Thursday, December 22, 2011

Capitol Reef National Park, Where the Rangers Have an Inferiority Complex

Have you ever been to Capitol Reef National Park?  Yeah, Lindsey and I hadn't, either.  It turns out there is a reason a lot of people don't go there-- it is in the stinkin' middle of nowhere.

When you have time, though, and this is the view for the drive in, why not?

Hello, black speck, so glad you popped out again.  This was supposed to be about the cool moon above the rock formation, but all I can see now is the spot.

We saw these same striations for 70+ miles.  It looked like sand, but it wasn't sifting around like sand.  Very interesting looking.

We drove through more desolate country than I have ever been through in my life.  There were no signs for the park, either, so we started to wonder if we had somehow found a wormhole into another world.

Just as our laughter was beginning to get a little nervous, we finally found The Official Sign.  Hallelujah!

Rocks!  I have to admit, by this point in the trip, I was getting a little blasé about rocks.  At this point in writing about rocks, I'm sort of running out of words to describe them.  Capitol Reef was amply endowed with amazing rocks, though.

And it had some of the most beautiful tree color we'd seen, helped by the gorgeous sunlight that day.

Rocks + Trees + Sun = Beauteous. 

Capitol Reef is named for a fold in the earth's crust.  It is an amazing example of its kind, we were told.  Unfortunately, we never went on any of the hikes that took you to a view of that fold.  Here's a link to the geology, which might explain all those pits in the rocks above.  I've got lots of pictures of them coming up, so if you want a real explanation, rely on the National Park Service, not me.

This white rock was really white.  Blindingly so, in the sun.

This national park had a twist-- remnants of a former Mormon settlement and fruit orchard.  Here's the Fruita school.  Isn't it adorable?  It's also the only national park with a working fruit orchard.  When the fruit is in season (not November, unfortunately), each visitor is allowed to pick one bushel of fruit.  Kind of a fun thing to do with kids, I would think!

I wonder if the teacher ever worried about landslides.

More bee-you-ti-ful trees.  Maybe I was getting a little homesick for NY at that point, because I was in love with the trees.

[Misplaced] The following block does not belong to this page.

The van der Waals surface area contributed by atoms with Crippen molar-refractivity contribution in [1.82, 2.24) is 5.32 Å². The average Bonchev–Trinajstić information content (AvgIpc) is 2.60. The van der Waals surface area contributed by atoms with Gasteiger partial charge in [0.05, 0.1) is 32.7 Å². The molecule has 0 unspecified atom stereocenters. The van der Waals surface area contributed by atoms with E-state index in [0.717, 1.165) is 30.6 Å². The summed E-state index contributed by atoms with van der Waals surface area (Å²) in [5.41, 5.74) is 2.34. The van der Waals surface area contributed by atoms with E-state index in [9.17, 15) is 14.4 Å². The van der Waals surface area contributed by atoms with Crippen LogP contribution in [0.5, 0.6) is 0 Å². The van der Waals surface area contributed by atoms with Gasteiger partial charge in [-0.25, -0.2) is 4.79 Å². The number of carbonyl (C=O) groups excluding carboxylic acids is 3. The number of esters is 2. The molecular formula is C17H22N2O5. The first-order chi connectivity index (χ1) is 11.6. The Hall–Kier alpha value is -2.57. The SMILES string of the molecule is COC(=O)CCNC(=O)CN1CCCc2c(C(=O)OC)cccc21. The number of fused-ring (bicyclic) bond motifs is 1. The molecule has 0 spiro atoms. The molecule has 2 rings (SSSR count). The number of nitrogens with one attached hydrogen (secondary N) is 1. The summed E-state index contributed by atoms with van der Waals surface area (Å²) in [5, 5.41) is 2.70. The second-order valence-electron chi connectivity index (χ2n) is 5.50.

A farming relic!  I mostly took this picture for my dad.  This picture was snapped before my husband became a de facto old tractor nut by buying TWO old tractors during his Black Friday shopping!  (Details coming up soon!  In my Thanksgiving post!  Which I'm hoping to get up before Christmas!)

We stopped into the visitor's center, right as a huge tour bus pulled in.  We made a mad dash for the restrooms, hoping to beat the rush-- but there was no rush!  The tourists got out, took a picture of the sign in FRONT of the visitor's center, and got back in the bus.  Not one of them set foot inside the visitor's center.  This is where the rangers' inferiority complexes come into play.  They were deeply disappointed that the only happening group of visitors was going to ignore them completely.  One of the rangers started on a huge rant about how they had probably got out at ARCHES!  And ZION!  And all those other places with their "one trick attractions" and on and on!  I am prepared to admit the coolness of Capitol Reef... but Arches does have a few things happening, too!  I think NPS needs to rotate their employees more so the Capitol Reef rangers don't die choking on all their unspoken Fascinating Lectures.  Anyway, they were happy to answer all our questions!  :-)

We decided to hike into the Hickman Bridge, a natural bridge.  We started off beside this beautiful river.

Nice wall to keep you out of the river!

We started seeing these huge black rocks, seeming to have no relevance to the landscape around them.

They were quite warm, soaking up the sun.